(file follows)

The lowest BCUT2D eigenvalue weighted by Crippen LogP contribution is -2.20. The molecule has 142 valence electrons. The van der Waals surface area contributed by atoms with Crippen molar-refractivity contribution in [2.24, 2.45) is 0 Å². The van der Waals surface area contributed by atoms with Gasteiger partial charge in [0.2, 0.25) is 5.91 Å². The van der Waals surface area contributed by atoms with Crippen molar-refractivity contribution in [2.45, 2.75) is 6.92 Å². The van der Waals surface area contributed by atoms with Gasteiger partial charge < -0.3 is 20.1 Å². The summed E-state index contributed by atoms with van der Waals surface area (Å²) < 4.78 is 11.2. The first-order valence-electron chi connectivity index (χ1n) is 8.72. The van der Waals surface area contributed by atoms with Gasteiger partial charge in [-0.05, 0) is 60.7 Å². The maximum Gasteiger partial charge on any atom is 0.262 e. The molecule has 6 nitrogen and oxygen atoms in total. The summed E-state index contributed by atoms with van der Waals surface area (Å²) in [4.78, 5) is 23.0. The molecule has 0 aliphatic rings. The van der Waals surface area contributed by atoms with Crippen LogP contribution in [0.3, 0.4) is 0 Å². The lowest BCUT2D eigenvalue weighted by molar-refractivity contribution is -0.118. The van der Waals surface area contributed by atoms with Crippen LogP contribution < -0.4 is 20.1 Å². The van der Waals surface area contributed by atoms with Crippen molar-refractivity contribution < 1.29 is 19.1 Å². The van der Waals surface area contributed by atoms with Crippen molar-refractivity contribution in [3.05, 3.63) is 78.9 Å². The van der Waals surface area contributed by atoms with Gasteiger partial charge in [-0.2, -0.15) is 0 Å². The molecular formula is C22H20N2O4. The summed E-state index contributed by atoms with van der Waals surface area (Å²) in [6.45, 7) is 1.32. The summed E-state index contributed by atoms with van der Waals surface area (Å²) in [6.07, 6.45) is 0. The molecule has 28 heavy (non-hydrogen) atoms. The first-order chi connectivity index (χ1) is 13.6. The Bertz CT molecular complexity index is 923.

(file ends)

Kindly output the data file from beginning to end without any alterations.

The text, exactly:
The lowest BCUT2D eigenvalue weighted by Crippen LogP contribution is -2.20. The molecule has 142 valence electrons. The van der Waals surface area contributed by atoms with Crippen molar-refractivity contribution in [2.24, 2.45) is 0 Å². The van der Waals surface area contributed by atoms with Gasteiger partial charge in [0.2, 0.25) is 5.91 Å². The van der Waals surface area contributed by atoms with Crippen molar-refractivity contribution in [2.45, 2.75) is 6.92 Å². The van der Waals surface area contributed by atoms with Gasteiger partial charge < -0.3 is 20.1 Å². The summed E-state index contributed by atoms with van der Waals surface area (Å²) < 4.78 is 11.2. The first-order valence-electron chi connectivity index (χ1n) is 8.72. The van der Waals surface area contributed by atoms with Gasteiger partial charge in [-0.05, 0) is 60.7 Å². The maximum Gasteiger partial charge on any atom is 0.262 e. The molecule has 6 nitrogen and oxygen atoms in total. The summed E-state index contributed by atoms with van der Waals surface area (Å²) in [4.78, 5) is 23.0. The molecule has 0 aliphatic rings. The van der Waals surface area contributed by atoms with Crippen LogP contribution in [0.3, 0.4) is 0 Å². The lowest BCUT2D eigenvalue weighted by molar-refractivity contribution is -0.118. The van der Waals surface area contributed by atoms with Crippen LogP contribution < -0.4 is 20.1 Å². The van der Waals surface area contributed by atoms with Crippen molar-refractivity contribution < 1.29 is 19.1 Å². The van der Waals surface area contributed by atoms with Crippen molar-refractivity contribution in [3.05, 3.63) is 78.9 Å². The van der Waals surface area contributed by atoms with Gasteiger partial charge in [-0.2, -0.15) is 0 Å². The molecular formula is C22H20N2O4. The summed E-state index contributed by atoms with van der Waals surface area (Å²) in [6.45, 7) is 1.32. The summed E-state index contributed by atoms with van der Waals surface area (Å²) in [6.07, 6.45) is 0. The molecule has 28 heavy (non-hydrogen) atoms. The first-order chi connectivity index (χ1) is 13.6. The Bertz CT molecular complexity index is 923.